5. 4 out of 5

    Melissa (LifeFullyBooked)

    2.5 stars, rounded down. Unpopular opinion alert! This is the story of "Ivy League Mary," an overweight semi-outcast in high school who reinvented herself after being admitted to and attending Cornell University. That is, until she is involved in an incident that leads to her expulsion from college at the beginning of her senior year and returning home to Minnesota with her father to shamefully work at a grocery store until she figures out what to do with her life. One of her friends from element 2.5 stars, rounded down. Unpopular opinion alert! This is the story of "Ivy League Mary," an overweight semi-outcast in high school who reinvented herself after being admitted to and attending Cornell University. That is, until she is involved in an incident that leads to her expulsion from college at the beginning of her senior year and returning home to Minnesota with her father to shamefully work at a grocery store until she figures out what to do with her life. One of her friends from elementary school turns up missing, the popular and beautiful social media star Olivia, and Mary also discovers another missing girl, this one is poor and Black and no one seems to give her disappearance a second thought. Mary believes they are connected and sets off to find out who has taken the girls and why. Just did not connect with this one and hated the main character. Mary is self-absorbed and looks down on others while at the same time is filled with self-loathing. There are so many parts of this book that did not make sense to me and so many incidents that were just not believable. I kept thinking--your life isn't over, just transfer to a state school and finish your degree! And when she is fired from her job due to her "criminal record" she just goes berserk rather than dealing with the situation calmly and maturely explaining what happened and that the boss was mistaken. The potential was here for a really deep look into policing disparities between race, class, and social status. And the author does make an attempt to connect those dots, but then it just goes off the rails in a bizarre way and she lost me. The actual criminal's motivations and actions made no sense to me. Overall, I found this book to not live up to my expectations and although my opinion is in the minority, I'd recommend passing on this one. I voluntarily reviewed a complimentary copy of this book, all opinions are my own.

  6. 5 out of 5

    Denise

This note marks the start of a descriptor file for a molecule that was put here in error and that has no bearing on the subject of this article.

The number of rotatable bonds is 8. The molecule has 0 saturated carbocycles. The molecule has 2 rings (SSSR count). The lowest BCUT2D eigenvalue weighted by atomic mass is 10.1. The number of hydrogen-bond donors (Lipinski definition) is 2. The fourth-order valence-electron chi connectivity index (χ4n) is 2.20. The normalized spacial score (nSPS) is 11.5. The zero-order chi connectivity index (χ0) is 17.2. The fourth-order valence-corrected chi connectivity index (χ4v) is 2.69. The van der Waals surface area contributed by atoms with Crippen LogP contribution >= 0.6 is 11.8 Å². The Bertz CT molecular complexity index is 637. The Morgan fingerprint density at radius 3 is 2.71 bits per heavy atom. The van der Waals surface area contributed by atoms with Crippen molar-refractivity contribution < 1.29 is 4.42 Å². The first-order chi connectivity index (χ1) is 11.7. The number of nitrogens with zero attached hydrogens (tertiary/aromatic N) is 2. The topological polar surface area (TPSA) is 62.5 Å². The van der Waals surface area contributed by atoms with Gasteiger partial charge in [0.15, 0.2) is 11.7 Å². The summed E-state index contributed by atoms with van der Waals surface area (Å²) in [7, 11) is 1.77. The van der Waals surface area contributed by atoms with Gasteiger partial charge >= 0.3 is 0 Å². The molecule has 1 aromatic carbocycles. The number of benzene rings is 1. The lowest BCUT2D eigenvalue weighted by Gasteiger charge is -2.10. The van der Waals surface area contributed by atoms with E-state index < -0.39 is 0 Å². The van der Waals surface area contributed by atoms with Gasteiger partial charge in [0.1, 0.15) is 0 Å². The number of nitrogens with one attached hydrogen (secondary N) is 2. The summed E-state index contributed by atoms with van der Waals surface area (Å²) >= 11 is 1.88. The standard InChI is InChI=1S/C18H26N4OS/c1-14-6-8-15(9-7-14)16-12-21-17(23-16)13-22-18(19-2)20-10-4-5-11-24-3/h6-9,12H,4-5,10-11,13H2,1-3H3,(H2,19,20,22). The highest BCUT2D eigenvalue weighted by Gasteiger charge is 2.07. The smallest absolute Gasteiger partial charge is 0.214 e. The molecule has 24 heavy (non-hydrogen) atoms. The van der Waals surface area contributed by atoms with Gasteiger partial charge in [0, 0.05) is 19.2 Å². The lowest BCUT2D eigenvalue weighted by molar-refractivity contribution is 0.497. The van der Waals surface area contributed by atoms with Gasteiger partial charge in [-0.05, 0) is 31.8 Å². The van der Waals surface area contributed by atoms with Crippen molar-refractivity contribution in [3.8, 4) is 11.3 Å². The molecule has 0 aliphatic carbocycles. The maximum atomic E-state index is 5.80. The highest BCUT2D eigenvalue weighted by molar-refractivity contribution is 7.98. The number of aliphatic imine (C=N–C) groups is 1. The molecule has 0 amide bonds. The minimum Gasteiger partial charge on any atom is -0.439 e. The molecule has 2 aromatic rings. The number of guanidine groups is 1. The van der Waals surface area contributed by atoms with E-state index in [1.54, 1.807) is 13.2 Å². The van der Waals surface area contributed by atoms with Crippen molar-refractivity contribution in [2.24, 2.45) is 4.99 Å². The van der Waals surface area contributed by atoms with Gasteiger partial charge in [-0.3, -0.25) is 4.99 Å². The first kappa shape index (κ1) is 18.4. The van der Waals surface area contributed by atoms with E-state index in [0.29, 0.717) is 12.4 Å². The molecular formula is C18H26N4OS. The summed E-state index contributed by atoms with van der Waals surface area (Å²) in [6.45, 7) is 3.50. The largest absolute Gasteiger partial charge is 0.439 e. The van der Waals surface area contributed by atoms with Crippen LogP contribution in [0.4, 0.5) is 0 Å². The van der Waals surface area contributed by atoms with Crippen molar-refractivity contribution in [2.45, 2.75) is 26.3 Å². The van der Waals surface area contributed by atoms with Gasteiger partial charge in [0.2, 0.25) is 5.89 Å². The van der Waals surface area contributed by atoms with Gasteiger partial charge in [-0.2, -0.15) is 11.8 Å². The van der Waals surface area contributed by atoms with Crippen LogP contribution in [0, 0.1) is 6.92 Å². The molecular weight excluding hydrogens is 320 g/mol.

For a debut, this one packed a punch in the tired "girl gone missing" genre! It is addictingly dark and I was sucked in from page one. Once quiet, overweight, and poor, Mary seemed to have only one thing going for her - her brains. She was dubbed "Ivy League Mary" in high school because she had something no one else did - a scholarship to an Ivy League school. She is now on the brink of having everything - she is skinny and attractive and about to graduate with a degree from Cornell. Until her lu For a debut, this one packed a punch in the tired "girl gone missing" genre! It is addictingly dark and I was sucked in from page one. Once quiet, overweight, and poor, Mary seemed to have only one thing going for her - her brains. She was dubbed "Ivy League Mary" in high school because she had something no one else did - a scholarship to an Ivy League school. She is now on the brink of having everything - she is skinny and attractive and about to graduate with a degree from Cornell. Until her luck runs out and she is expelled from Cornell. Now she’s back in her small hometown, working a dead-end job at a grocery store, and avoiding questions about what happened - even from those closest to her. Then beautiful, popular Olivia Willand goes missing. Olivia is admired by nearly everyone in town and in the social media world - except Mary. Once Olivia’s childhood friend, Mary knows that behind Olivia's online persona hides a cold, manipulator who would do anything for attention. The town quickly obsesses over Olivia's disappearance, but Mary wonders if her disappearance is tied to another missing teenage girl - DeMaria Jackson, whose case has been widely dismissed as a runaway. As Mary pries at the cracks in the careful facades surrounding the two missing girls, old wounds re-open and force her to confront a horrible truth. I really liked how the plot unfolded and the directions Dang took it in. I couldn't for the life of me figure out the connection between DeMaria and Olivia, and in the end I thought it was well-done and believable. I also like how Dang takes a hard but subtle look at how looks, class, and race affect the treatment of cases by the media, the police, etc. The town turns out in droves to search for Olivia, but when DeMaria disappeared, she was just treated as a runaway. The only negatives - I didn't really like Mary or any of the other characters. She was a bit too edgy and aloof for me to really empathize with her - although I will say, once the reason for her expulsion was fully revealed, I did start to like her a bit more; however, I think it just came too late in the book, as by then, my feelings for Mary were just "meh". I also had an issue with the ending. There was a moment well before the conclusion that was such a dead giveaway to the "whodunnit" that blinking lights all around it couldn't have made it any more obvious. It took a bit away from the element of surprise I feel Dang was going for. Overall though, a fantastic debut thriller that also provides an insightful social commentary. I'm already looking forward to Dang's next book! 4 stars. Thank you so much to my awesome friend, Michael, for passing this ARC on to me, as it one I might not have otherwise read, and I definitely would have been missing out! 🤗